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The Taxing Ticket

While there is clearly some political realignment going on these days, one thing remains true: Republicans want to cut taxes, and Democrats want to raise taxes.

We have previously observed that Republicans have been so successful in cutting taxes over the last several decades that they will soon find themselves in a position where there aren’t many taxes left to cut.

But for Democrats, there seems to be an almost limitless vision for raising taxes.

Both Joe Biden and Kamala Harris promised to raise numerous taxes during the Democratic primaries. Biden’s promised tax increases total up to almost $4 trillion dollars over 10 years, according to the Tax Foundation. Kamala Harris’s tax increases were even more aggressive—her plans to pay for her promise of Medicare for All (which Biden rejected on the campaign trail) would have required trillions more in new taxes.

For starters, Biden would raise the corporate income tax from 21 to 28 percent, even though the country will need every possible pro-growth measure to recover from the Covid-19 pandemic. He would also impose a 15 percent minimum tax on corporations, which would also disincentivize business investment.

Kamala Harris, who undoubtedly would have significant influence in a Biden administration, promised a 35 percent corporate income tax rate.

Biden would also raise payroll taxes by raising the income cap on the 12.4 percent Social Security payroll tax. He would tax capital gains as ordinary income, which would significantly harm economic growth by punishing investment. Both Biden and Harris promised to raise the top marginal individual income tax rate from 37 percent to 39.6 percent. Biden also plans to cap itemized deductions for individuals, which is also a tax increase.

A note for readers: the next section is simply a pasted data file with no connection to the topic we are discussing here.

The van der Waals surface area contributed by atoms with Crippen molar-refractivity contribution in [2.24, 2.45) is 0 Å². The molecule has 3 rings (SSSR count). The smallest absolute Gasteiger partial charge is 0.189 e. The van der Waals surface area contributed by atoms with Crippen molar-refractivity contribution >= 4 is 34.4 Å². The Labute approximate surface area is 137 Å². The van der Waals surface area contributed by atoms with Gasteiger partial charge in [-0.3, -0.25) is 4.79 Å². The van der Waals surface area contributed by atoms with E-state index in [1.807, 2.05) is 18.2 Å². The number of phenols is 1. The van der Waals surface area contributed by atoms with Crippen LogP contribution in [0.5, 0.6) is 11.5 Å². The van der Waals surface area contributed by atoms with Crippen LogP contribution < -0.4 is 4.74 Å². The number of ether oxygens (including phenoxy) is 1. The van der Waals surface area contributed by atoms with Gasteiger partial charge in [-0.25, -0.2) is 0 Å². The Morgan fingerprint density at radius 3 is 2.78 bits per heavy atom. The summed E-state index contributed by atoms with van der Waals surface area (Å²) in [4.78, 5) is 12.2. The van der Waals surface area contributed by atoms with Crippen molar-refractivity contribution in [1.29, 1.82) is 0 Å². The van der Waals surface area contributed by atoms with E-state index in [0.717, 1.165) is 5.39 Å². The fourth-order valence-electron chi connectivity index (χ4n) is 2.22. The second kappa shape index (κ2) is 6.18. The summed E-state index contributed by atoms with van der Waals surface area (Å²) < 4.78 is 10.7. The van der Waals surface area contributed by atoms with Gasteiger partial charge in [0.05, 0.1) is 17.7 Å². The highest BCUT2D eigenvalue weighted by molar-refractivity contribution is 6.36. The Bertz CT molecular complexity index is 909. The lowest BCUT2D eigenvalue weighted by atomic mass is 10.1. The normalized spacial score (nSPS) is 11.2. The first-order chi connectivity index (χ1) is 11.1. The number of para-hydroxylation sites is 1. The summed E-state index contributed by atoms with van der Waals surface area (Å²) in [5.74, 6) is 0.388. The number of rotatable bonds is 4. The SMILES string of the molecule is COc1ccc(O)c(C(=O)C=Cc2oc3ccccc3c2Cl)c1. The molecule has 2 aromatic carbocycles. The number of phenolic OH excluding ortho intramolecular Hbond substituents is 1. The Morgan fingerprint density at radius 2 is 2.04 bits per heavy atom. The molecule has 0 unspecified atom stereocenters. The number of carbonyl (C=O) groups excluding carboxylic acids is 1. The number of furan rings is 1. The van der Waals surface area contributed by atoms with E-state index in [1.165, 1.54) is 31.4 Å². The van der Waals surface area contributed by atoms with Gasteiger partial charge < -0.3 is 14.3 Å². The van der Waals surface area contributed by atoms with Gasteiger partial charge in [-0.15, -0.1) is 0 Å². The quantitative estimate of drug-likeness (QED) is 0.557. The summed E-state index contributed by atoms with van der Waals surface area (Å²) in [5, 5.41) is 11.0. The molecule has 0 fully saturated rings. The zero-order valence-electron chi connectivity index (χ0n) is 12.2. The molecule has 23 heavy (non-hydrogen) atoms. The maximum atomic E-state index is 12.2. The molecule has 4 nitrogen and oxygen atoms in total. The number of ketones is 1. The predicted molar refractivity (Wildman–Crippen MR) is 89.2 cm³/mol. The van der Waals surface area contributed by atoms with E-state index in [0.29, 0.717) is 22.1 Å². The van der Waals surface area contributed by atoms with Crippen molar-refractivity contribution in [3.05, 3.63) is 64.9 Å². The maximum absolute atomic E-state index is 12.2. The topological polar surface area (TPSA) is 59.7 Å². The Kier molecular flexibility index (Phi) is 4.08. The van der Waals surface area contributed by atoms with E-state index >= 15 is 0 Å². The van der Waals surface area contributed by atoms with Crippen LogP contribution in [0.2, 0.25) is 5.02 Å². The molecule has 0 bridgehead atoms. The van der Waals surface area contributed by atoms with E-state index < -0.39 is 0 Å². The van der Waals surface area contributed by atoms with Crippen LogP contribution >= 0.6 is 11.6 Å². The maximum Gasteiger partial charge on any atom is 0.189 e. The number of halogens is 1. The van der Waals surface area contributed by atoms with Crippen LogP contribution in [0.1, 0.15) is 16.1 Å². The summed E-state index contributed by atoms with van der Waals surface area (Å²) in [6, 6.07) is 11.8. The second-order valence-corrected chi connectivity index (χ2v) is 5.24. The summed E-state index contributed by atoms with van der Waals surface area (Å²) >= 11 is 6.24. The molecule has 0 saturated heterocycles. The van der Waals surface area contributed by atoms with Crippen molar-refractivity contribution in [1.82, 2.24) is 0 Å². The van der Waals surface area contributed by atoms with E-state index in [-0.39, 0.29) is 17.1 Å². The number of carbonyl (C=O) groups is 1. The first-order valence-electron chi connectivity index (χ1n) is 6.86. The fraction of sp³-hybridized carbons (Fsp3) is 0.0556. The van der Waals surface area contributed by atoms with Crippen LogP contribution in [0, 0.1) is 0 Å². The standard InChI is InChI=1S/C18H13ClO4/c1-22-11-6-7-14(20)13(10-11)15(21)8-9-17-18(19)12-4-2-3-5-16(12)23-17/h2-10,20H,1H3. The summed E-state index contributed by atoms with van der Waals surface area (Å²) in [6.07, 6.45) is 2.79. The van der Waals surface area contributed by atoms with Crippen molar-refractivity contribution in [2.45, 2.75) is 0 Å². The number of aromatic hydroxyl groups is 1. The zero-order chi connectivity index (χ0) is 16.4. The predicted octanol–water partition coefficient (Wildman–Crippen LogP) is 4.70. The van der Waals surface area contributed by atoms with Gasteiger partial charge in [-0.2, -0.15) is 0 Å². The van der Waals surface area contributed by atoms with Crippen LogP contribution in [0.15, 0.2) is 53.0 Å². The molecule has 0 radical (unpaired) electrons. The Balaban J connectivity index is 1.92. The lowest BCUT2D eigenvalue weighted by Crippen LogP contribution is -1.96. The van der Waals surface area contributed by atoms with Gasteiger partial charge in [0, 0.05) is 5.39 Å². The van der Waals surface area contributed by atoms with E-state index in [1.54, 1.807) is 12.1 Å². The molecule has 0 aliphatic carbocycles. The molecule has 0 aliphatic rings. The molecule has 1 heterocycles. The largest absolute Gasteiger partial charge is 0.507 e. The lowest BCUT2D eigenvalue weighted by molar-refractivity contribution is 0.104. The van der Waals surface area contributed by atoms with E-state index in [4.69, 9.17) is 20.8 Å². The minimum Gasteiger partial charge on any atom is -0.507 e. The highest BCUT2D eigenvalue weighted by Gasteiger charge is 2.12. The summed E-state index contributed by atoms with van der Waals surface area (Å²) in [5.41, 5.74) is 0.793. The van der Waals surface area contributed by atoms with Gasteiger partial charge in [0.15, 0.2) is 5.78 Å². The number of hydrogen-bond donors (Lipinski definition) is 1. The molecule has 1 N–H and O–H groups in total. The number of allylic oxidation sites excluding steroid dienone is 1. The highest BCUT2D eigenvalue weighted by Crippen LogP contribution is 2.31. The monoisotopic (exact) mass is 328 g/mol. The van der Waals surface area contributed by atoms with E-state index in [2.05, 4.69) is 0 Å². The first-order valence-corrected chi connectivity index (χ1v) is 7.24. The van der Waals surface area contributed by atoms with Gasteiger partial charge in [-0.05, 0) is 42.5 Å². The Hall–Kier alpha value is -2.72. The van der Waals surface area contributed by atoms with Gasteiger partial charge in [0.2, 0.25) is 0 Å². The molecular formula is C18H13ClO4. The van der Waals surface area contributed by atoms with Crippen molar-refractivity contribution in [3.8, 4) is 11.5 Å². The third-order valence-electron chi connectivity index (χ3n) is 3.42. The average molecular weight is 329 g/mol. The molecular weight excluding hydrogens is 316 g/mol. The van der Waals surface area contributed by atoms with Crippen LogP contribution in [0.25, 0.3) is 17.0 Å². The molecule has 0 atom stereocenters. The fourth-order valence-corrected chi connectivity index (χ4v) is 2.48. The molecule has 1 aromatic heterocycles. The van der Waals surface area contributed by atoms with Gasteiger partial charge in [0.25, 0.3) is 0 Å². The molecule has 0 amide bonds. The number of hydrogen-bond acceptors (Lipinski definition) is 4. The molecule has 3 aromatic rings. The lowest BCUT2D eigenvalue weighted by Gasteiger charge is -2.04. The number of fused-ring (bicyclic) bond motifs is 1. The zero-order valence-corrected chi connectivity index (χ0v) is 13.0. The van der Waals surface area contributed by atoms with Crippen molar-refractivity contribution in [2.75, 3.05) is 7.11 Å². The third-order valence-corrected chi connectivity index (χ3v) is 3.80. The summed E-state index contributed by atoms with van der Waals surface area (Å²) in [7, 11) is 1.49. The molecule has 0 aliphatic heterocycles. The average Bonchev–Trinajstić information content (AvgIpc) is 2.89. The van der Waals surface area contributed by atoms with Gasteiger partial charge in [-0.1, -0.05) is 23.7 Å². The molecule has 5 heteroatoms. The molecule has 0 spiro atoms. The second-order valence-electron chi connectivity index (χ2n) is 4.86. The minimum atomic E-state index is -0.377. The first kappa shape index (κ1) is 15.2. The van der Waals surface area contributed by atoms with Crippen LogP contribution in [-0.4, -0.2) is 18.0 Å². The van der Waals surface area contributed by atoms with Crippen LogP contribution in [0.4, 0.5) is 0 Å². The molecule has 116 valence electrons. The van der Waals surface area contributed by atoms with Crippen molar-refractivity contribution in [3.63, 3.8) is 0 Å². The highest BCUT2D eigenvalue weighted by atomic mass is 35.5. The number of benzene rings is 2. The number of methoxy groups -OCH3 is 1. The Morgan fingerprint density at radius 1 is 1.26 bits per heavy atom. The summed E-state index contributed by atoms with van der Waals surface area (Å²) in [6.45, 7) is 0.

While one of the great accomplishments of Trump’s 2017 tax reform was fixing the problems that caused U.S. corporations to leave foreign profits overseas, Biden would take two steps backward by doubling the tax rate on global intangible low tax income from 10.5 percent to 21 percent.

Biden also plans to increase the estate tax, though not as dramatically as Harris, who also threatened to impose a 4 percent tax on all households earning more than $100,000 per year to pay for her Medicare-for-All plan. Harris would also slap a financial transactions tax on all stock, bond and fund transactions.

Both Biden and Harris proposed a slew of refundable tax credits for all sorts of situations, including low-income earners and green energy investments, for which Harris would also support a carbon tax.

While Biden’s tax increases may seem somewhat modest compared with Harris’s, they are by no means modest. In 2021 the economy will need pro-growth, not pro-government, policies to enable economic recovery. But the Biden/Harris ticket is promising the opposite.